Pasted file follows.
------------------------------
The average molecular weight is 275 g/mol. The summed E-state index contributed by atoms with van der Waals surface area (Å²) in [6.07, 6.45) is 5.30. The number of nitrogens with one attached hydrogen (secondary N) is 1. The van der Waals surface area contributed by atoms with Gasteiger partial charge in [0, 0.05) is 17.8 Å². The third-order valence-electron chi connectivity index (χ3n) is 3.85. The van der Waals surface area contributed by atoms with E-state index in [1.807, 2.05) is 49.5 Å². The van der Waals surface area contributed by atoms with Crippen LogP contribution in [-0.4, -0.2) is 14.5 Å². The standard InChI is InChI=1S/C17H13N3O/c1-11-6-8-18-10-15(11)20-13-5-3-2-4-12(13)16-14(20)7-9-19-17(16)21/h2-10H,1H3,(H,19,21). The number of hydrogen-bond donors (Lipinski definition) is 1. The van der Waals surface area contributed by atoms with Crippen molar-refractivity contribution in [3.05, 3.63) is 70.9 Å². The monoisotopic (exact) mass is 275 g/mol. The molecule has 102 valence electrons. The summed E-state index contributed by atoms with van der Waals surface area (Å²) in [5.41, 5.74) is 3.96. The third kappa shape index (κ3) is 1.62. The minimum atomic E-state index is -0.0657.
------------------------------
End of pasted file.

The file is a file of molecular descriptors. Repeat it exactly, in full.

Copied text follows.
The average molecular weight is 275 g/mol. The summed E-state index contributed by atoms with van der Waals surface area (Å²) in [6.07, 6.45) is 5.30. The number of nitrogens with one attached hydrogen (secondary N) is 1. The van der Waals surface area contributed by atoms with Gasteiger partial charge in [0, 0.05) is 17.8 Å². The third-order valence-electron chi connectivity index (χ3n) is 3.85. The van der Waals surface area contributed by atoms with E-state index in [1.807, 2.05) is 49.5 Å². The van der Waals surface area contributed by atoms with Crippen LogP contribution in [-0.4, -0.2) is 14.5 Å². The standard InChI is InChI=1S/C17H13N3O/c1-11-6-8-18-10-15(11)20-13-5-3-2-4-12(13)16-14(20)7-9-19-17(16)21/h2-10H,1H3,(H,19,21). The number of hydrogen-bond donors (Lipinski definition) is 1. The van der Waals surface area contributed by atoms with Crippen molar-refractivity contribution in [3.05, 3.63) is 70.9 Å². The monoisotopic (exact) mass is 275 g/mol. The molecule has 102 valence electrons. The summed E-state index contributed by atoms with van der Waals surface area (Å²) in [5.41, 5.74) is 3.96. The third kappa shape index (κ3) is 1.62. The minimum atomic E-state index is -0.0657.